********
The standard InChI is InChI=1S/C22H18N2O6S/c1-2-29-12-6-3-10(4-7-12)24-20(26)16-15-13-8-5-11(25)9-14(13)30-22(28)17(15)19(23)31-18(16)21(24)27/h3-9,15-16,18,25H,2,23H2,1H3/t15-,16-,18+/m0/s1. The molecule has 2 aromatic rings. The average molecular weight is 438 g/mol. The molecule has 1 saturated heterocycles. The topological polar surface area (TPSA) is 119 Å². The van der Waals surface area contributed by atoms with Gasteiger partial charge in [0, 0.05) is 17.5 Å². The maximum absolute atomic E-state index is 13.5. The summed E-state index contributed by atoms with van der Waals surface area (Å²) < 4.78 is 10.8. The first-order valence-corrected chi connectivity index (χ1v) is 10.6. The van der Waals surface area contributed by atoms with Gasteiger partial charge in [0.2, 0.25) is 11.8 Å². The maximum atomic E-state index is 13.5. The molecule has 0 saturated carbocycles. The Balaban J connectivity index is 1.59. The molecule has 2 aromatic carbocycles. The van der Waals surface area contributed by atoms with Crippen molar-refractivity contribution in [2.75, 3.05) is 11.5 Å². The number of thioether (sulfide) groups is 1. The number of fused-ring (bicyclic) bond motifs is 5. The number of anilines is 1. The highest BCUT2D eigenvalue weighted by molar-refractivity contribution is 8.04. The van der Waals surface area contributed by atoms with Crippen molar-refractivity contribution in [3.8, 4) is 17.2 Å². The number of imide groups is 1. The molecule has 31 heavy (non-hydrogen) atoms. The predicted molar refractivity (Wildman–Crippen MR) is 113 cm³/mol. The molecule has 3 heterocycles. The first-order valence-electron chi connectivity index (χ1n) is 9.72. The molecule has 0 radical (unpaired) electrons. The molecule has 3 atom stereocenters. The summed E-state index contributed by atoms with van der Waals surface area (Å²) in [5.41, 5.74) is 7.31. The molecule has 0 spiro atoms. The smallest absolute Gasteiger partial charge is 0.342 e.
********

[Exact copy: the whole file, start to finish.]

The standard InChI is InChI=1S/C22H18N2O6S/c1-2-29-12-6-3-10(4-7-12)24-20(26)16-15-13-8-5-11(25)9-14(13)30-22(28)17(15)19(23)31-18(16)21(24)27/h3-9,15-16,18,25H,2,23H2,1H3/t15-,16-,18+/m0/s1. The molecule has 2 aromatic rings. The average molecular weight is 438 g/mol. The molecule has 1 saturated heterocycles. The topological polar surface area (TPSA) is 119 Å². The van der Waals surface area contributed by atoms with Gasteiger partial charge in [0, 0.05) is 17.5 Å². The maximum absolute atomic E-state index is 13.5. The summed E-state index contributed by atoms with van der Waals surface area (Å²) < 4.78 is 10.8. The first-order valence-corrected chi connectivity index (χ1v) is 10.6. The van der Waals surface area contributed by atoms with Gasteiger partial charge in [0.2, 0.25) is 11.8 Å². The maximum atomic E-state index is 13.5. The molecule has 0 saturated carbocycles. The Balaban J connectivity index is 1.59. The molecule has 2 aromatic carbocycles. The van der Waals surface area contributed by atoms with Crippen molar-refractivity contribution in [2.75, 3.05) is 11.5 Å². The number of thioether (sulfide) groups is 1. The number of fused-ring (bicyclic) bond motifs is 5. The number of anilines is 1. The highest BCUT2D eigenvalue weighted by molar-refractivity contribution is 8.04. The van der Waals surface area contributed by atoms with Crippen molar-refractivity contribution in [3.8, 4) is 17.2 Å². The number of imide groups is 1. The molecule has 31 heavy (non-hydrogen) atoms. The predicted molar refractivity (Wildman–Crippen MR) is 113 cm³/mol. The molecule has 3 heterocycles. The first-order valence-electron chi connectivity index (χ1n) is 9.72. The molecule has 0 radical (unpaired) electrons. The molecule has 3 atom stereocenters. The summed E-state index contributed by atoms with van der Waals surface area (Å²) in [5.41, 5.74) is 7.31. The molecule has 0 spiro atoms. The smallest absolute Gasteiger partial charge is 0.342 e.